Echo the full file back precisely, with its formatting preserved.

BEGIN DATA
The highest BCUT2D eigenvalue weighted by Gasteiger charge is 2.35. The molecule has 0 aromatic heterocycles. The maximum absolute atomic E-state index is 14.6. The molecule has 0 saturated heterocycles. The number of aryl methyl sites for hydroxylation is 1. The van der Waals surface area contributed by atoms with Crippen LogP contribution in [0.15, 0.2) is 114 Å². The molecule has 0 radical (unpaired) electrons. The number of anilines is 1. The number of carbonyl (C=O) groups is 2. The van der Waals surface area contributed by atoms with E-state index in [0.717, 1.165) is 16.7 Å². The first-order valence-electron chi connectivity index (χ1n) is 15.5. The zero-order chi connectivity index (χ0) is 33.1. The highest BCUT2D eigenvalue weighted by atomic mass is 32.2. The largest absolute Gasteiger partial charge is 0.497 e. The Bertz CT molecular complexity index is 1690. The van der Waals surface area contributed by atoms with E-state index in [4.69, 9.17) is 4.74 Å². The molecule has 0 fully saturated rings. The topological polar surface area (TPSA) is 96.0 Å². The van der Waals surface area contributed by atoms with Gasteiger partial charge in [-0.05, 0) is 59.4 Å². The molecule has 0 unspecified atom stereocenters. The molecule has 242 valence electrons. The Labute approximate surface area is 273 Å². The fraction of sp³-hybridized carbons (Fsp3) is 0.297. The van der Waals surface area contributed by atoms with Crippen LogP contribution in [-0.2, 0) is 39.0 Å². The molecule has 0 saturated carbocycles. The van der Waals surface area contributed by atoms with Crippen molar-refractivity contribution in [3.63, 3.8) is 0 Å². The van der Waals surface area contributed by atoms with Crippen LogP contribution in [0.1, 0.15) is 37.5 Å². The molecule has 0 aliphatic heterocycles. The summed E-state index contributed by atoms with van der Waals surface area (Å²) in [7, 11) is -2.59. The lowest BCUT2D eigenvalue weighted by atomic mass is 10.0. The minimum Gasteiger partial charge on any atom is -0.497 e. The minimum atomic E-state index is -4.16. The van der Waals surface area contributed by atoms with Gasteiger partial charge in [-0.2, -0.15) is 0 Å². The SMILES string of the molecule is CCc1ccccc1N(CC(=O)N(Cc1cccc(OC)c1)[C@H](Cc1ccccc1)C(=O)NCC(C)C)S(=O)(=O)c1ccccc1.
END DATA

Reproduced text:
The highest BCUT2D eigenvalue weighted by Gasteiger charge is 2.35. The molecule has 0 aromatic heterocycles. The maximum absolute atomic E-state index is 14.6. The molecule has 0 saturated heterocycles. The number of aryl methyl sites for hydroxylation is 1. The van der Waals surface area contributed by atoms with Crippen LogP contribution in [0.15, 0.2) is 114 Å². The molecule has 0 radical (unpaired) electrons. The number of anilines is 1. The number of carbonyl (C=O) groups is 2. The van der Waals surface area contributed by atoms with E-state index in [0.717, 1.165) is 16.7 Å². The first-order valence-electron chi connectivity index (χ1n) is 15.5. The zero-order chi connectivity index (χ0) is 33.1. The highest BCUT2D eigenvalue weighted by atomic mass is 32.2. The largest absolute Gasteiger partial charge is 0.497 e. The Bertz CT molecular complexity index is 1690. The van der Waals surface area contributed by atoms with E-state index in [4.69, 9.17) is 4.74 Å². The molecule has 0 fully saturated rings. The topological polar surface area (TPSA) is 96.0 Å². The van der Waals surface area contributed by atoms with Gasteiger partial charge in [-0.05, 0) is 59.4 Å². The molecule has 0 unspecified atom stereocenters. The molecule has 242 valence electrons. The Labute approximate surface area is 273 Å². The fraction of sp³-hybridized carbons (Fsp3) is 0.297. The van der Waals surface area contributed by atoms with Crippen LogP contribution in [-0.2, 0) is 39.0 Å². The molecule has 0 saturated carbocycles. The van der Waals surface area contributed by atoms with Crippen molar-refractivity contribution in [3.63, 3.8) is 0 Å². The van der Waals surface area contributed by atoms with Crippen LogP contribution in [0.1, 0.15) is 37.5 Å². The molecule has 0 aliphatic heterocycles. The summed E-state index contributed by atoms with van der Waals surface area (Å²) in [7, 11) is -2.59. The lowest BCUT2D eigenvalue weighted by atomic mass is 10.0. The minimum Gasteiger partial charge on any atom is -0.497 e. The minimum atomic E-state index is -4.16. The van der Waals surface area contributed by atoms with Gasteiger partial charge in [-0.2, -0.15) is 0 Å². The SMILES string of the molecule is CCc1ccccc1N(CC(=O)N(Cc1cccc(OC)c1)[C@H](Cc1ccccc1)C(=O)NCC(C)C)S(=O)(=O)c1ccccc1.